However, the SPR system has technical limitations. In this system, CHLH protein should be linked to a sensor chip with carboxyl groups on its surface to which the sample protein is covalently immobilized via -NH2 bond of the protein, which may induce conformational change of the sample protein and reduce its activity. A structurally complex protein may partly lose its activity in some in vitro system, which was also observed in the ABA binding assay of the plasma membrane GTG1/2 receptors for ABA (Pandey et al. 2009). In addition, there is also a limitation of sensitivity to the weak signal for the signal-detecting system of the SPR equipment to test the interaction of this huge, hydrophobic CHLH protein with a small ligand ABA. The detected low ABA-affinity of CHLH protein is likely to be attributed to these technical limitations, though we previously detected high ABA affinity of this protein in a 3H-labeled ABA binding assay (Shen et al. 2006; Wu et al. 2009).
The CHLI subunit functions in ABA signaling in stomatal movement (Figs. 4, 5; and Tsuzuki et al. 2011) and also likely in seed germination (Fig. 4), while it does not directly interact with ABA (Fig. 2), suggesting that CHLI may function through interaction with CHLH. We showed that CHLI interacts directly with CHLH with stronger interaction intensity than that between CHLH and CHLD, which seems to support that CHLH interacts with CHLI to form a hetero-dimer to function in ABA signaling. We were not able to test whether CHLI affects the ABA binding activity of CHLH to be involved in ABA signaling because of the technical difficulties with the SPR system, but we could propose another possibility that CHLI may possibly modify the interactions between CHLH and its downstream regulators such as the WRKY40 transcription factor (Shang et al. 2010) to regulate ABA signaling, which needs studies in the future.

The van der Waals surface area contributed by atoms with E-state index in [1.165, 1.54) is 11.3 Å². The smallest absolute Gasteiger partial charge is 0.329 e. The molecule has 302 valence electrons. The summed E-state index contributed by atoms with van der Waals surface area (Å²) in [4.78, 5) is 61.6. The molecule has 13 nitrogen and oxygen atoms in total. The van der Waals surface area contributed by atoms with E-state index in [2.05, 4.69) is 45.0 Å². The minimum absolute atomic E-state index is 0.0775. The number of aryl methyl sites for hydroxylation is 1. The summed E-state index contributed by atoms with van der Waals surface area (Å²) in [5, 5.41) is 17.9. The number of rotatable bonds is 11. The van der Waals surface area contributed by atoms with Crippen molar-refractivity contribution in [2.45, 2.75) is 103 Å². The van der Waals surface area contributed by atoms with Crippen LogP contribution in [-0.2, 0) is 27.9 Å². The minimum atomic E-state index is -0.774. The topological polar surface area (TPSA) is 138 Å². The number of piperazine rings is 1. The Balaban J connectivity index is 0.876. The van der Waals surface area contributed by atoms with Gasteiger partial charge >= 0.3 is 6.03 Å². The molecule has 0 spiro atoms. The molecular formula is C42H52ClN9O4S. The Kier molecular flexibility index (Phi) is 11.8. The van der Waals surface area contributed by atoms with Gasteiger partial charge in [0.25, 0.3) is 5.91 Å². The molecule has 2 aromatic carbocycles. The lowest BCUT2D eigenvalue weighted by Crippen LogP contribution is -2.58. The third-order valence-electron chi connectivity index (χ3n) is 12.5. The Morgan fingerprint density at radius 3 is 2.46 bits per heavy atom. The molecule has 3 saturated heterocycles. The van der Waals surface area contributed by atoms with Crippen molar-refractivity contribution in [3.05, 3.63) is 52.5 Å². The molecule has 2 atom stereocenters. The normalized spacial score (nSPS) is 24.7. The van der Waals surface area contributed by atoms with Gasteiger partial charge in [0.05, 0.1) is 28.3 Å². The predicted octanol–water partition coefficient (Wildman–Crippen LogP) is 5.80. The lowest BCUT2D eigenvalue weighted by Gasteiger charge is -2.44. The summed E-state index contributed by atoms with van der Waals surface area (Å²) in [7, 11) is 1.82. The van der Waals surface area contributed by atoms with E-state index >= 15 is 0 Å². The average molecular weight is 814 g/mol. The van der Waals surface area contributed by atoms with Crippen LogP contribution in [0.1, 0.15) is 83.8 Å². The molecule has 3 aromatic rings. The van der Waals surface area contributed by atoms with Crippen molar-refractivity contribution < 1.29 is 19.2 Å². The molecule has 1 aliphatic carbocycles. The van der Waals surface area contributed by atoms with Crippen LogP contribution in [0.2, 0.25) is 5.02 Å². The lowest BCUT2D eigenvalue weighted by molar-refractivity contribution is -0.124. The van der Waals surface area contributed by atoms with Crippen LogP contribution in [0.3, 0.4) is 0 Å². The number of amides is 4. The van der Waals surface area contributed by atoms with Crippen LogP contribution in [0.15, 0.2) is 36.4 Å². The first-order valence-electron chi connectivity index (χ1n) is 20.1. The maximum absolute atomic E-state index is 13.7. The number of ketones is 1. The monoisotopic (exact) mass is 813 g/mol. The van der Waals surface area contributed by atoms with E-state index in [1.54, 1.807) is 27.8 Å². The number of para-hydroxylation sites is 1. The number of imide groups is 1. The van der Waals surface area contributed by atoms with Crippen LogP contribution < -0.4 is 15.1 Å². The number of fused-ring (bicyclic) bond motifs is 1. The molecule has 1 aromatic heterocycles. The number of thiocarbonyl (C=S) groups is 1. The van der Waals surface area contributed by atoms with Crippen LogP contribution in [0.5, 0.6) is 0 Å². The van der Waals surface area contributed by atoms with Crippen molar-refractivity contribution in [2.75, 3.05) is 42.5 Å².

CHLH and CHLI-mediated ABA signaling is distinct from Mg-protoporphyrin IX production
Previous experiments suggested that the CHLH-mediated signaling may be distinct from Mg-ProtoIX production and chloroplast retrograde signaling. No correlation between the Mg-ProtoIX levels and stomatal response to ABA was found (Shen et al. 2006), and both the gun5 and cch mutations of CHLH/ABAR/GUN5 gene reduced Mg-ProtoIX production and affected chloroplast retrograde signaling (Mochizuki et al. 2001), while the cch mutant alone, but not gun5 mutant, showed ABA insensitive phenotypes (Shen et al. 2006; Wu et al. 2009). In the present experiment, we showed that, in contrast to CHLH and CHLI that are two positive regulators in ABA signaling, other two Mg-chelatase components CHLD and GUN4 are not involved in ABA signaling, as evidenced by CHLD-VIGS lines in tobacco (Fig. 5), CHLD-overexpression lines in Arabidopsis (Fig. 6), and GUN4-RNAi and overexpression lines in Arabidopsis (Fig. 7). Given that, as two components/subunits of Mg-chelatase, both CHLD and GUN4 are essential to the Mg-chelatase activity and Mg-ProtoIX production (Gibson et al. 1996; Larkin et al. 2003; Peter and Grimm 2009; Adhikari et al. 2011), the present data provide clear and direct evidence that the Mg-chelatase-catalyzed Mg-ProtoIX production is independent of the CHLH and CHLI-mediated ABA signaling, and give information to understand the mechanism by which the two cellular processes differs at the molecular level. Additionally, previous reports showed that CHLD (Strand et al. 2003), but not CHLI (Mochizuki et al. 2001), functions in chloroplast retrograde signaling, which contrasts with our above-mentioned findings that CHLI functions, but CHLD is not involved, in ABA signaling (Figs. 5, 6, 7), supporting the notion that the ProtoIX production and chloroplast retrograde signaling are independent of the CHLH and CHLI-mediated ABA signaling.